For Every Child a Star: A Christmas Story by Thomas Yeomans; illustrated by Tomie dePaola

Rating: 2.5 stars

Review: I love the DePaola's illustrations in this book, but the story deviates too much from the biblical story when a child fetches the old man who has heard shepherds and wise men (who probably didn't come until later) to say his mother is going into labor. Mary was a virgin. She did not have children before the Christ-child was born. In spite of the lovely illustrations, I cannot recommend this book.

Santa's Crash-Bang Christmas by Steven Kroll; illustrated by Tomie dePaola

Rating: 4 stars

Review: This imaginative story features a Santa Claus having one of those nights when everything goes wrong. Fortunately one of his elves came along for the ride and helps Santa make things merry and bright for all. DePaola's illustrations accompany the story beautifully. Today's readers will enjoy this one just as much as children did in 1977 when it was written. In fact, I think I'm going to take this one with me to read to my great nephews!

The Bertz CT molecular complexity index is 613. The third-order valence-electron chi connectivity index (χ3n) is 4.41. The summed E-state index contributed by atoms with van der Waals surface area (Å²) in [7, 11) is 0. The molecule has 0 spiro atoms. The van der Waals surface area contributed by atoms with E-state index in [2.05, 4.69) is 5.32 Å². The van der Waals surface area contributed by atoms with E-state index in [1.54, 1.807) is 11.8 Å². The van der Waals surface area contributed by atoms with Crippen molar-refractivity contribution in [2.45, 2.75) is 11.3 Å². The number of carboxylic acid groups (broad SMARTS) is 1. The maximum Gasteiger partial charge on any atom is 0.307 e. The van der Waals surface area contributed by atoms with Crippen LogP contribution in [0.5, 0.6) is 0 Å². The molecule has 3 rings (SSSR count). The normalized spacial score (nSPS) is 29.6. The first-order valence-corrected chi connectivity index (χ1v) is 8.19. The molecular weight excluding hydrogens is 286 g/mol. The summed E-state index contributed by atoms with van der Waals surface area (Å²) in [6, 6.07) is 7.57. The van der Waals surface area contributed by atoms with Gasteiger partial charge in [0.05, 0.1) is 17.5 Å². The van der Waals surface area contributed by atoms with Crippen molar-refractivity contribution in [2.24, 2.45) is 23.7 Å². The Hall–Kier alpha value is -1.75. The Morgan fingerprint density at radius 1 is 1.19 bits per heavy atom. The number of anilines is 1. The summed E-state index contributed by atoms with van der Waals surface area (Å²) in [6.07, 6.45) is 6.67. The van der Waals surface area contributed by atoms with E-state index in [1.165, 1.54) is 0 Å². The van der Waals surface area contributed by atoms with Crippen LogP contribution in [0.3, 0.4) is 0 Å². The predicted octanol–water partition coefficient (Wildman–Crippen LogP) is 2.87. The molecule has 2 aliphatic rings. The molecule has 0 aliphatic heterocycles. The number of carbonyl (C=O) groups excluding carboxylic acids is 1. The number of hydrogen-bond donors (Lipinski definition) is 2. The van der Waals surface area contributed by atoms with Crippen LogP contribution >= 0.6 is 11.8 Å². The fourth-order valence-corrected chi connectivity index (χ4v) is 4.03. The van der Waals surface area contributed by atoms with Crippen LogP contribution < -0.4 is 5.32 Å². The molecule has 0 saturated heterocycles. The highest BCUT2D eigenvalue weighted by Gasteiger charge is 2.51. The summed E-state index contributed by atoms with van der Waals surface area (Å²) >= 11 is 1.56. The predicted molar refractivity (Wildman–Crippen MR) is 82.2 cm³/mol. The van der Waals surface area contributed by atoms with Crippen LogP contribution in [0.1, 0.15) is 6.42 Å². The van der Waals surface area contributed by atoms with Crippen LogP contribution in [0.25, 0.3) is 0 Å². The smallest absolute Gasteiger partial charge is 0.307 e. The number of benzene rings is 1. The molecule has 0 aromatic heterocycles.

Peter Spier's Christmas by Peter Spier

Rating: 4 stars

Review: I'm surprised the illustrations in this pictureless book have aged as well as they did. The cars are a bit outdated. Most homes today would have a dishwasher full of dishes rather than a sink full. The old Electrolux barrel canister vacuum will be foreign to most youngsters. Still I think it would be fun to take this one to see what story my oldest great nephew tells as he looks at the illustrations.

Miss Flora McFlimsey's Christmas Eve by Mariana

Rating: 3.5 stars